Whoever described the human body as a marvel of engineering was clearly not talking about the knee. Design-wise, it's deeply flawed: To function properly, more than a dozen tendons, ligaments, and bones must work in concert. Despite this complexity, the knee rotates in only two directions, forward and backward — great for when our forebears sprinted across African savannas, but not so hot when we pivot and swerve, or whatever it is you're doing every time you ski or play basketball. What's more, the joint wears out faster than the rest of the body, all but guaranteeing injury down the line.
That helps explain the growing queue for the operating room. In the past 20 years ligament reconstructions have risen 40 percent; in the past four years, knee replacements have jumped threefold. And it's not just aging baby boomers. "The fastest-growing segment for knee replacement is people under the age of 55," says Craig Della Valle, a professor of orthopedic surgery at Rush University Medical Center in Chicago.
Yes, knee surgery has come a long way. Procedures are now quick and minimally invasive, and recovery is measured in weeks versus months. But surgery is still surgery. And some procedures — say, repairing a torn meniscus or cartilage — are often no more effective than physical therapy. In too many cases, patients are actually worse off post-op.
Fortunately, there are easy things you can do to avoid the OR. Research shows that new knee-focused exercise routines can reduce injury risk by nearly half. Specific maintenance screenings go a long way to protect knees over decades. And if you're already injured, certain high-tech treatments can be worthy alternatives to getting surgery.
By taking control of your knee health, you're essentially making up for a hiccup in human evolution. When our ancestors evolved to walk on two legs, the upright stance changed the alignment of the neck and spine, imposing new forces on the knees — up to four times the body's weight. To absorb the burden, our bones lengthened, the hips narrowed to provide balance and stability, and the knee joint grew bigger — changes that occurred slowly, over the course of thousands of years. "We took a chimpanzee-like knee and turned it into a biped's," says Bruce Latimer, a physical anthropologist at Case Western Reserve University. "But evolution can't create perfection — it's merely a tinkerer that builds on previous variations."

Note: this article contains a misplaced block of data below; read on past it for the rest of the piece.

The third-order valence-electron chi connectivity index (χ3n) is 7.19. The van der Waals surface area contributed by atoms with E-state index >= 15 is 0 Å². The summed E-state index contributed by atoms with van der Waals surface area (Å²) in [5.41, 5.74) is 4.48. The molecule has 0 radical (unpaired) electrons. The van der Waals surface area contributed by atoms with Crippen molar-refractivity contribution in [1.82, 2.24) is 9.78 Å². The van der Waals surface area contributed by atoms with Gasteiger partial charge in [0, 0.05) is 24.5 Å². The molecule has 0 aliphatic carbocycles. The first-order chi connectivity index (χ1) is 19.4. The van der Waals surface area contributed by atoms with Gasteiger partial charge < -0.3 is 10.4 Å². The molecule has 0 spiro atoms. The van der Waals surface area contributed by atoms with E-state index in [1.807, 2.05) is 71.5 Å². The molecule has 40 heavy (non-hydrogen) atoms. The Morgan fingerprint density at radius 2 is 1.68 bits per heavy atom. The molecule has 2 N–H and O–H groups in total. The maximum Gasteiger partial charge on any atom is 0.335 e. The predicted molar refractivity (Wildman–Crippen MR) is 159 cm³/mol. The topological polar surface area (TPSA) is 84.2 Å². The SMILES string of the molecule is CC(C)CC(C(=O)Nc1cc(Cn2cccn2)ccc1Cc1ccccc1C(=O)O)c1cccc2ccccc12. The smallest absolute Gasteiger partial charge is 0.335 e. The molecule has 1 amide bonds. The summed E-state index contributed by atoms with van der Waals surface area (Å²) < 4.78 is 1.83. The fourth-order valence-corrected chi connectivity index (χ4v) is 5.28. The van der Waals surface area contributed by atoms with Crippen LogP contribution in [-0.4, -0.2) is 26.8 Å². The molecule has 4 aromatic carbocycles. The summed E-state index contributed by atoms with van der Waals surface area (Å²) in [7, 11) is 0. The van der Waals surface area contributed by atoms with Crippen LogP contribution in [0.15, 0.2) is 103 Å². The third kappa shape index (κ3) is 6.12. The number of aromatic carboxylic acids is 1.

That's not the only problem. The current model of the human body, Latimer adds, was designed to last only 50 years. "We doubled our life expectancy in a relatively short period of time," says Nicholas DiNubile, an orthopedic surgeon in Philadelphia and author of FrameWork for the Knee. "Evolution is not fast enough to give you a skeletal structure that will last as long as you do."
HALF OF PATIENTS GETTING KNEE REPLACEMENT SURGERY ARE UNDER THE AGE OF 55
In fact, by the time we enter our thirties, a series of chemical and cellular changes begins, which increases the likelihood of injury. We lose about 1 percent of bone density a year, which makes joints more brittle. Cartilage retains less water, becoming thinner and less elastic and providing less of a buffer between bones. And putting on weight — most of us add a pound or more a year — makes all of this worse. "It's not just pressure from the pounds, it's also the chronic inflammation that more fat creates," says DiNubile. "Think of it like rust in your joints, causing microscopic damage."
Worse still, old injuries plague the knee. A meniscus tear in high school, or cartilage wear from running in your twenties, boosts risk of arthritis or degenerative pain as you age. Nearly half of those who damage a knee will develop arthritis within 10 years of the original injury. "The number one predictor of injury is a prior injury," says Joe Hart, a sports medicine expert at the University of Virginia.
Exercise is supposed to help. But unless it's done right, it can make things worse. Some of us, for example, work out sporadically, jumping into an intensity we're not ready for and making it easy to snap or pull tight and little-used tendons and muscles. Others exercise regularly but fail to change things up — say, jogging the same four-mile loop or doing a weight routine over and over. "Do the same thing all the time and you can develop inflammation from overuse," says Mary Ann Wilmarth, a physical therapist in Andover, Massachusetts. And if you're not challenging the muscles in the legs and around the hips — essential for supporting the knee — with a mix of activities, Wilmarth adds, injury risk soars.
Finally, there's the hottest trend in fitness: high-intensity interval training (HIIT). Iñigo San Millan, an exercise physiologist at the University of Colorado School of Medicine, spent seven years studying HIIT injuries; he was shocked to find that recreational exercisers overtrain as much as the pros, blasting through HIIT workouts four or five times a week instead of the recommended twice a week. This leaves no time for muscle fibers and connective tissue to recover.
So what can you do? While you can't change your knee's build or the inevitable deterioration of aging, you can strengthen the joint and tissues — and pretty quickly, too. Here's exactly what you need to know to get another couple of decades from your knees.